The incorrect focusing problem of the Panasonic lens seems like the typical Sigma problem. Why does that pertain? Sigma is supposedly responsible for the manufacture of the Panasonic 25mm lens, even though it was designed by
As with the Olympus 45mm f/1.8, the 25mm f/1.8 is more than the sum of its parts. It's not economical in a way that the Canon and Nikon dSLRs 50mm f/1.8 lenses are, but then, they have many drawbacks, such as having to stop down to f/2.8 to get decent sharpness, or f/5.6 to get optimal sharpness and they're not normal view lenses (for Nikon, 75mm equivalent in 135 Format terms) for the majority of the APS-C-sensored bodies on which they're used anyway. Who would put a US$100 lens on a 135 Format frame camera body like the D800 or 5DMkIII?
I can understand that people feel that their purchase of the Panasonic lens was under attack in Robin's blog entry, just because there was a comparison that didn't validate their purchase 100%. The truth is--it doesn't matter. You buy the lens, you use the lens, you like the lens--why should that change? You shouldn't attack someone because his findings don't agree with your findings or your opinion.
For 99% of the users for such a lens, will they even notice?
It reminds me of a software contractor I knew who invited me to his house, as he was auditioning speakers for his stereo system. He played a number of classical pieces and I having played many of the piano pieces on 30 or so models of pianos was skeptical. He and his friends switched cables, and they all came up with various witty comments, discerning invisible (to me) differences. (I could have been wrong, but I've heard so many pianos from the keyboard, that it's difficult to not know the sound.) At some point, he switched back to his original set, and played the various pieces again. I could identify every piano being played, almost immediately.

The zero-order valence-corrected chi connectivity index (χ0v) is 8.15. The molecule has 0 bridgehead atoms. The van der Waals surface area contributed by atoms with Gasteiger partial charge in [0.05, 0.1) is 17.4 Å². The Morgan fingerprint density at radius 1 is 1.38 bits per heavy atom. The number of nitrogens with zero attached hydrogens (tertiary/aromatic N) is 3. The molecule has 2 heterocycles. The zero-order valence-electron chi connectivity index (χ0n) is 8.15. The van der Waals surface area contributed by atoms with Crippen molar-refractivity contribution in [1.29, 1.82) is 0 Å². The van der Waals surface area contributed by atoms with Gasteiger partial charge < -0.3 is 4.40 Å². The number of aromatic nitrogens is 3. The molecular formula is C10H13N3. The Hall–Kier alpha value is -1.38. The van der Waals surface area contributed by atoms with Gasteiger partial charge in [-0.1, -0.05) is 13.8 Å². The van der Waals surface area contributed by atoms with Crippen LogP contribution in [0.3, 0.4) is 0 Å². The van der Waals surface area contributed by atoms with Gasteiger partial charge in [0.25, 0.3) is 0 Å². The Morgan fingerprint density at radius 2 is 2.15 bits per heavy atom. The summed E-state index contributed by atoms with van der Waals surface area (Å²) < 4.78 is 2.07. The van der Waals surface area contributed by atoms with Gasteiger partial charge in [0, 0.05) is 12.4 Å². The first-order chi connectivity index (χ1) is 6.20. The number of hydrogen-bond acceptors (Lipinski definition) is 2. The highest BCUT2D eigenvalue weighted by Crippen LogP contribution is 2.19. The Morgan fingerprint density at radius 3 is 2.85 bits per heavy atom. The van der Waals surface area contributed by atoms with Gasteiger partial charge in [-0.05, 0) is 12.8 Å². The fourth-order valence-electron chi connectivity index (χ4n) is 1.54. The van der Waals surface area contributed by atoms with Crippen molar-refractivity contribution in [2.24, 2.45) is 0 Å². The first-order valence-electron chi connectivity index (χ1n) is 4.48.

If the product suits you, does it matter what anyone else thinks? Do the numbers matter more than the experience using the product, or more than the results you get from using the product?
Update 2014.03.16: Apparently, more than a few reviewers have been pleased with the 25mm f/1.8. I have no need for the lens but I'm sure that it would work well. I'm just thankful that my lens is fully supported on the GH3.
Update 2015.04.08: I traded the GH3 for the E-M1 back in June, and finally got the GH4 in December 2014. I'm still pleased with the Four-Thirds version of Leica's 25mm f/1.4 using the adapter. I've used it on multiple occasions at skate parks in the evening and it's as amazing as it always was. It's unfortunate that it isn't weather-sealed.
Update 2015.11.22: I just bought the new Panasonic 25mm f/1.7 lens for US$99.00 instead of US$249.00. At the full price, I would consider paying the premium for the Olympus lens. However, at the reduced price, minimal differences are ever minimized. What would be good would be a 25mm lens with image stabilization.
Given that I now have 3 micro Four-Thirds bodies, this will be of good use. It is small, light, and useful. At the price, it did not stop my plans for any other lens. While I love the Leica/Panasonic 25mm f/1.4 that works well on Four-Thirds bodies, it can be a problem on micro Four-Thirds.